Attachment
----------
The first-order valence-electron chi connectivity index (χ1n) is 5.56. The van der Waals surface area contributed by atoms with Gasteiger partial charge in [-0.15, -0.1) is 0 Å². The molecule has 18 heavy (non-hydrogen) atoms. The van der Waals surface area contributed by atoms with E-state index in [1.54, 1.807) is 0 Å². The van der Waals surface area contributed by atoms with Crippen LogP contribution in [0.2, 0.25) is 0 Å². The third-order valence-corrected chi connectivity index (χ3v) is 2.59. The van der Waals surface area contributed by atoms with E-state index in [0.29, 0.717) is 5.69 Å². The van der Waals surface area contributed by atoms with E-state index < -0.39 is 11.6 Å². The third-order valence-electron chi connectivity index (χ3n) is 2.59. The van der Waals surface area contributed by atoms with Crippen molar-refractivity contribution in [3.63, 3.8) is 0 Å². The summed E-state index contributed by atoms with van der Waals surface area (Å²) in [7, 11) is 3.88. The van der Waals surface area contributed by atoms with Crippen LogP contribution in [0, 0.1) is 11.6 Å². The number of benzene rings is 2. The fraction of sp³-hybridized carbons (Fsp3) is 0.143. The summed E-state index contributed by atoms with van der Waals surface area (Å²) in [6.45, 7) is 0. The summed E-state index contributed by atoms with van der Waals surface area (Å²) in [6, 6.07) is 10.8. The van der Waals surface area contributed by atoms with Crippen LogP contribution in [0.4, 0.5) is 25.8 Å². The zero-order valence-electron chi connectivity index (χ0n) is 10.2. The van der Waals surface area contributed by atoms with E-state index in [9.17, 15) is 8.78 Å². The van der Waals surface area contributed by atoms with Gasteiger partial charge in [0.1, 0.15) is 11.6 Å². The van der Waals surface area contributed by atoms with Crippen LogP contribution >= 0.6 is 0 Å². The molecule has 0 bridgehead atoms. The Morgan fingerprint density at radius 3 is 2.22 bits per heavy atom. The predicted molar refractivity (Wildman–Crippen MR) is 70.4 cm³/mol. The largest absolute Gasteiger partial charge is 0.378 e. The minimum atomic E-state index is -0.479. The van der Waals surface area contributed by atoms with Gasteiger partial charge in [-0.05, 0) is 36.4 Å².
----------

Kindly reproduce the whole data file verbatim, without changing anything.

The first-order valence-electron chi connectivity index (χ1n) is 5.56. The van der Waals surface area contributed by atoms with Gasteiger partial charge in [-0.15, -0.1) is 0 Å². The molecule has 18 heavy (non-hydrogen) atoms. The van der Waals surface area contributed by atoms with E-state index in [1.54, 1.807) is 0 Å². The van der Waals surface area contributed by atoms with Crippen LogP contribution in [0.2, 0.25) is 0 Å². The third-order valence-corrected chi connectivity index (χ3v) is 2.59. The van der Waals surface area contributed by atoms with E-state index in [0.29, 0.717) is 5.69 Å². The van der Waals surface area contributed by atoms with E-state index < -0.39 is 11.6 Å². The third-order valence-electron chi connectivity index (χ3n) is 2.59. The van der Waals surface area contributed by atoms with Crippen molar-refractivity contribution in [3.63, 3.8) is 0 Å². The summed E-state index contributed by atoms with van der Waals surface area (Å²) in [7, 11) is 3.88. The van der Waals surface area contributed by atoms with Crippen LogP contribution in [0, 0.1) is 11.6 Å². The number of benzene rings is 2. The fraction of sp³-hybridized carbons (Fsp3) is 0.143. The summed E-state index contributed by atoms with van der Waals surface area (Å²) in [6.45, 7) is 0. The summed E-state index contributed by atoms with van der Waals surface area (Å²) in [6, 6.07) is 10.8. The van der Waals surface area contributed by atoms with Crippen LogP contribution in [0.4, 0.5) is 25.8 Å². The zero-order valence-electron chi connectivity index (χ0n) is 10.2. The van der Waals surface area contributed by atoms with E-state index in [9.17, 15) is 8.78 Å². The van der Waals surface area contributed by atoms with Gasteiger partial charge in [0.1, 0.15) is 11.6 Å². The van der Waals surface area contributed by atoms with Crippen LogP contribution >= 0.6 is 0 Å². The molecule has 0 bridgehead atoms. The Morgan fingerprint density at radius 3 is 2.22 bits per heavy atom. The predicted molar refractivity (Wildman–Crippen MR) is 70.4 cm³/mol. The largest absolute Gasteiger partial charge is 0.378 e. The minimum atomic E-state index is -0.479. The van der Waals surface area contributed by atoms with Gasteiger partial charge in [-0.05, 0) is 36.4 Å².